5. Protect all systems against malware and regularly update anti-virus software or programs: This involves actively keeping your anti-virus software updated to combat potential malware attacks.
  6. Develop and maintain secure systems and applications: This requirement focuses on keeping all systems and applications related to cardholder data processing secure and up to date.
  7. Restrict access to cardholder data by business need-to-know: Access to cardholder data should only be granted to those who absolutely need it for their role.
  8. Identify and authenticate access to system components: Every individual with access to the system should have a unique ID to ensure actions can be traced back to specific users.
  9. Restrict physical access to cardholder data: Measures should be taken to limit physical access to systems that store cardholder data.
  10. Track and monitor all access to network resources and cardholder data: This involves setting up logging mechanisms to track user activities, which aids in the prevention, detection, or minimization of data compromise.
  11. Regularly test security systems and processes: Regular security testing helps to maintain robust defenses that keep up with current threats.
  12. Maintain a policy that addresses information security for all personnel: This requirement encourages a well-defined security policy so that everyone within the business understands their role in maintaining information security.

How to become PCI compliant

Achieving PCI compliance for your small business may seem intricate, but it can be simplified into three manageable steps: Assess, Remediate and Report. By understanding and executing these phases, you'll be well on your way to ensuring your business processes card payments securely. Let's explore these steps to help decode the pathway towards PCI compliance for small businesses.

1. Assess: The first step towards PCI compliance is understanding where your small business fits within the four levels of PCI Requirements. The four levels are determined by the volume of transactions your business processes annually. The exact thresholds will vary based on the specific card provider (Visa, American Express, JCB, Mastercard and Discover), but here are the general levels for businesses seeking PCI compliance:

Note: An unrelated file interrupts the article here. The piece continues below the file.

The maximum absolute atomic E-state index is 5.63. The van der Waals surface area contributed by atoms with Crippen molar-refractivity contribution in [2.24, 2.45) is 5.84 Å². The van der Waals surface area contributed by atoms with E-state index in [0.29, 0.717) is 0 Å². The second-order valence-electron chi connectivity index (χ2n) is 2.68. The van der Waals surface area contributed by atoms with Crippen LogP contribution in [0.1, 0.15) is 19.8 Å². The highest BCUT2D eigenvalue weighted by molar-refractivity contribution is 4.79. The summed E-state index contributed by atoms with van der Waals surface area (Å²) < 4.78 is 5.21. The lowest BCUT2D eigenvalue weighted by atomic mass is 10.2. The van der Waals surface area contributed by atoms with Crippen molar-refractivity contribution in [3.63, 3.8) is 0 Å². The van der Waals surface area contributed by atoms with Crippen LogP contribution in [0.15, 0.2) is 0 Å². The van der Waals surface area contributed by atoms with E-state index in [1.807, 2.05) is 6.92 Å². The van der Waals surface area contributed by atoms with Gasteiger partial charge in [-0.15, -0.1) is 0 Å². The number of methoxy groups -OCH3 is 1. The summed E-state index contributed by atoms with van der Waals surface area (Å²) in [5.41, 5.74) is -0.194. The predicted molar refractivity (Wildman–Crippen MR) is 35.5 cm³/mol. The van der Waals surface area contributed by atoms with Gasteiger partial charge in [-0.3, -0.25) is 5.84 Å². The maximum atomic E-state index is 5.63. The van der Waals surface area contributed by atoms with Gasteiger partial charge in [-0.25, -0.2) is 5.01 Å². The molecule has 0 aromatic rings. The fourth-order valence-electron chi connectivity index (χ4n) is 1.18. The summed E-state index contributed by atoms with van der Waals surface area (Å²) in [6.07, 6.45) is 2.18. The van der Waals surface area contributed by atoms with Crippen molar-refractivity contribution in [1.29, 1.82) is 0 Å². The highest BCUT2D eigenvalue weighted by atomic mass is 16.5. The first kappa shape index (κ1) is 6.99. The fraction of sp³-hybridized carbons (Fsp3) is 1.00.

Compliance levelWho this applies toRequirements
Level 1- Businesses that process over 6 million credit card transactions per year.
- Businesses that have experienced a data breach.
1. Report on Compliance (ROC) to be performed by a Qualified Security Assessor (QSA), required annually.
2. Network scans by an Approved Scanning Vendor (ASV), required quarterly.
3. Attestation of Compliance (AOC), required annually.
Level 2- Businesses processing between 1 million and up to 6 million transactions per year.1. Completion of Self-Assessment Questionnaire (SAQ), required annually.
2. Network scans by an Approved Scanning Vendor (ASV), required quarterly.
3. Attestation of Compliance (AOC), required annually.
Level 3- Businesses processing 20,000 and up to 1 million transactions per year.Same as level 2.
Level 4- Businesses processing less than 20,000 transactions per year.Same as level 2.

2. Remediate: After understanding where your business stands, the next step is remediation, which means fixing any vulnerabilities that were discovered during the assessment phase. Remediation is crucial as it helps plug security gaps and ensures more secure processes. This can involve several steps, including:

  • Updating and patching hardware and software applications to fix security vulnerabilities.
  • Restricting access to sensitive data to only necessary personnel.
  • Encrypting cardholder data both when it's stored and transmitted.
  • Regularly testing security systems and processes to ensure they are robust and updated.

3. Report: The final step in achieving PCI compliance is to report. During this phase, you need to document your compliance with a Report on Compliance (ROC) or complete the relevant SAQ, depending on your business's level. These documents provide evidence that you have assessed and remedied your business's vulnerabilities and are compliant with PCI requirements. It's important to then submit these reports to your acquiring bank and card brands as required.

How much does it cost to be PCI compliant?

The answer here isn't straightforward, as the costs can vary widely depending on the size and type of your business, the state of your current security infrastructure, and the previous level of PCI compliance. Here are some costs to consider before even applying for PCI compliance:

  • Self-assessment: For smaller businesses that qualify, self-assessment could be a low-cost way to achieve PCI compliance. This could involve purchasing a self-assessment kit for anywhere from $100 to $500.
  • Security infrastructure updates: Depending on your existing systems, you may need to invest in new hardware, software, or other security measures to meet PCI standards. The cost here could range from a few hundred to several thousand dollars.
  • Maintenance and training: Ongoing costs for maintaining secure systems and training staff in PCI security practices need to be factored in. This can range from a few hundred to several thousand dollars annually.

Once you’ve completed any necessary prework, here are the estimated costs for each business level:

  • Level 1: Level 1 businesses are required to complete a Report on Compliance (ROC), which is a detailed report on the business’ security standards, server environment and how they protect customer data. This report is compiled via onsite audit and review performed by a Qualified Security Assessor (QSA). In addition to a ROC, level 1 businesses also must complete quarterly network scans by an Approved Scanning Vendor (ASV), as well as an Attestation of Compliance. The cost for these combined requirements can range from $30k-200k per year.